Many of you are familiar with the First Rule of Holes: “When you find yourself in one, stop digging.”
You might now know, however, that there is a First Rule of Bowls: “Never make a bowl bigger on the inside than it is on the outside.”
I broke that rule this morning.
This is a bit different from the silver maple bowl from a couple of days ago. In that case, I broke the tenon broke off because the wood was not sound. In this case, I just cut too much out of the bottom of the bowl.
So now it’s a lovely natural edge American elm funnel. Or lampshade. I’m not sure yet.
I had a silver maple bowl roughed out, cut from the same chunk of wood as one I wrote about a few weeks ago. I was a little concerned, though, because this one had a large bark inclusion in the bottom.
Well, I put it back on the lathe this evening, and started smoothing up the outside. It hadn’t warped that badly as it dried, and the wood was cutting nicely. Part of the bark came through to the outside, leaving a void that, although a bit tricky to work around, was a nice element in the look of the bowl.
On to the inside. That was a bit rougher. The bark inclusion was causing a lot of clatter as the gouge cut easily through that and then hit the much harder wood. But I was making good progress, and nearly had it ready to sand, when BANG!
The tenon on the bottom (which is how I grip the bowl in the chuck) snapped off. There was enough of the bark going down into the tenon, which weakened it too much.
I guess this one is bound for the firepit.
I’ve been turning for a bit over two years now, and have ended up with various scraps of wood that are too small for bowls, but too good to toss into the fire. What to do?
Make some jewelry. Bangle bracelets, to be specific. Here are the first three.
As with anything, it’s been a learning process. With the first one (American elm crotch, on the left), my main objective was to get it close to the right size for my wife. She doesn’t own many bangle bracelets because she has a hard time finding any that fit her well; most are too small. I was shooting for about 70 millimeters on that one, and came pretty close. It fits well, but I wanted to make one a bit wider.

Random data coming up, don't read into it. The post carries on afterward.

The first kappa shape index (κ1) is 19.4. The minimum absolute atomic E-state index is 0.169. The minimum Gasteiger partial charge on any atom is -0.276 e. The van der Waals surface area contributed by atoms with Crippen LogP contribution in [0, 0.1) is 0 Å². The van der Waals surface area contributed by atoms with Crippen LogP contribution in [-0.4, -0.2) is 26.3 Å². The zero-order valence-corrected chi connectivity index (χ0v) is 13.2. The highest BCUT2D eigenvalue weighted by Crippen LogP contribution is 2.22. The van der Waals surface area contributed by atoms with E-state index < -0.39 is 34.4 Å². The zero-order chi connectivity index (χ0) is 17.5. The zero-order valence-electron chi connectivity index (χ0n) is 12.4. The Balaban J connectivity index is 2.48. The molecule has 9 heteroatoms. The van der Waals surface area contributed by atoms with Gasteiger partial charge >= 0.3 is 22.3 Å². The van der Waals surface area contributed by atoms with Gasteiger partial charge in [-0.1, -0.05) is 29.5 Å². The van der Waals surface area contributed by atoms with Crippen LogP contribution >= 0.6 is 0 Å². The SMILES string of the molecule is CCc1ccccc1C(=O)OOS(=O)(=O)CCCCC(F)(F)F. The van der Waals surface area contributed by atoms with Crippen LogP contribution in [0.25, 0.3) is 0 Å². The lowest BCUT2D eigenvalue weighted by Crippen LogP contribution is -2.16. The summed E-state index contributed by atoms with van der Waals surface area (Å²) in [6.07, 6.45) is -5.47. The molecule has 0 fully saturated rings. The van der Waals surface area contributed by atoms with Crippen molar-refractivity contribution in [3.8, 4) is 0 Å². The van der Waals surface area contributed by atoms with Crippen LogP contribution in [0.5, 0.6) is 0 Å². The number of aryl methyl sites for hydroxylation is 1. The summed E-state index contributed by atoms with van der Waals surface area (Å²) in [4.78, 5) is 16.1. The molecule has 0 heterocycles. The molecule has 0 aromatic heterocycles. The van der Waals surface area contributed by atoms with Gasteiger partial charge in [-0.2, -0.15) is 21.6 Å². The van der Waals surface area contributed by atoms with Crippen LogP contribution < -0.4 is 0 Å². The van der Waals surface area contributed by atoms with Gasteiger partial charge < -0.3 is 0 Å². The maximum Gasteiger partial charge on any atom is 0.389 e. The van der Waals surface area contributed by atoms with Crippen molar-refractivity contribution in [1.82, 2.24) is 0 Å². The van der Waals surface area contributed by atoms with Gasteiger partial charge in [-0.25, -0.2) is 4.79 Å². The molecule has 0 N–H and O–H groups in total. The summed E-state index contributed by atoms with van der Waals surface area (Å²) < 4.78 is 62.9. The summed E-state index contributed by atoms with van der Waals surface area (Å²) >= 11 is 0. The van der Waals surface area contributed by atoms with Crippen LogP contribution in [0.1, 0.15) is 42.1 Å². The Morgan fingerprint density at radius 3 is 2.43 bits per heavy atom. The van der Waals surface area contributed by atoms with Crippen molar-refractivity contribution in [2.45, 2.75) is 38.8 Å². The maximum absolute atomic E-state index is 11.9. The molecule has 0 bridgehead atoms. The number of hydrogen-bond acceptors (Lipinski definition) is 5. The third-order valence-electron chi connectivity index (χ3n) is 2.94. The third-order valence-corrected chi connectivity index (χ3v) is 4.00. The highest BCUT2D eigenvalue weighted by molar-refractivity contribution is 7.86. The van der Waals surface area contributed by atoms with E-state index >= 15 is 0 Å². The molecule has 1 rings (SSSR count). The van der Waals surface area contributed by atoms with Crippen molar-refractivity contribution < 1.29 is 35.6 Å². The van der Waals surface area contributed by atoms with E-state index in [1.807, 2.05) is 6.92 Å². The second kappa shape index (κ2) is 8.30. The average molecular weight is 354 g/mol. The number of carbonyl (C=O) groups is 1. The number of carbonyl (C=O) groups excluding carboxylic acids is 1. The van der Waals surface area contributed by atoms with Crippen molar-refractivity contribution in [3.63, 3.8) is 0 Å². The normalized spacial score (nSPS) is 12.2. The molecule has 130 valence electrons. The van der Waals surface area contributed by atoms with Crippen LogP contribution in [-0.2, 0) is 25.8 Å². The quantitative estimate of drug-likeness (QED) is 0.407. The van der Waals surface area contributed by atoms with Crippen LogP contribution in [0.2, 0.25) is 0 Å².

That led to attempt number two (green ash crotch, on the left). I liked the width of it, but it seems visually “heavy.” And I got a bit sloppy with the sizing, and this one is just a bit too big.
By the time I got to number three (American elm, center), I was getting more comfortable with the whole process, and I added a refinement: a sizing gauge. This was just a wood disk that I turned to be 69 millimeters diameter. Then when I was shaving down the inside of the bracelet, I was shooting for a hole that my gauge disk just barely fit into. So on that one, I feel like I got the size, the width, and the overall profile about where I like it. More importantly, I got it where my wife likes it.
This is the sister bowl to the other oak tricorn bowl that I posted a few days ago, turned from the other half of the log. I always like it when I can create a pair of bowls like this. (I managed it with a pair of my earliest natural edge bowls, which have mirror-image bark inclusions in the base.)
This one is a bit larger than the first one: 11 inches long, 9 1/2 inches wide, and 3 1/8 inches high at the highest point. It has a Danish oil finish.
I had the good fortune this weekend to attend a hands-on turning class led by Trent Bosch, a well-known turner and wood sculptor. Here are the fruits of that class: two hollow forms turned from green ash.
They’re about 4 1/2 inches diameter and about 4 inches tall. #1 (on the left) has kind of an amphora shape (minus the handles) with a rounded bottom, so it rests on it’s side. The photo doesn’t show it well, but there’s a little curl figure in #2 on the right. (It’s just a smartphone picture that I snapped this morning after I finished sanding and applying some Danish oil.)
It’s going to be a while before I do some more of this sort of thing. Turning hollow forms requires some tools I don’t have yet. Unless there’s some angel out there who’d like to gift me with some?
Here’s a look at some of the crotch figure on a work-in-progress natural edge oak bowl.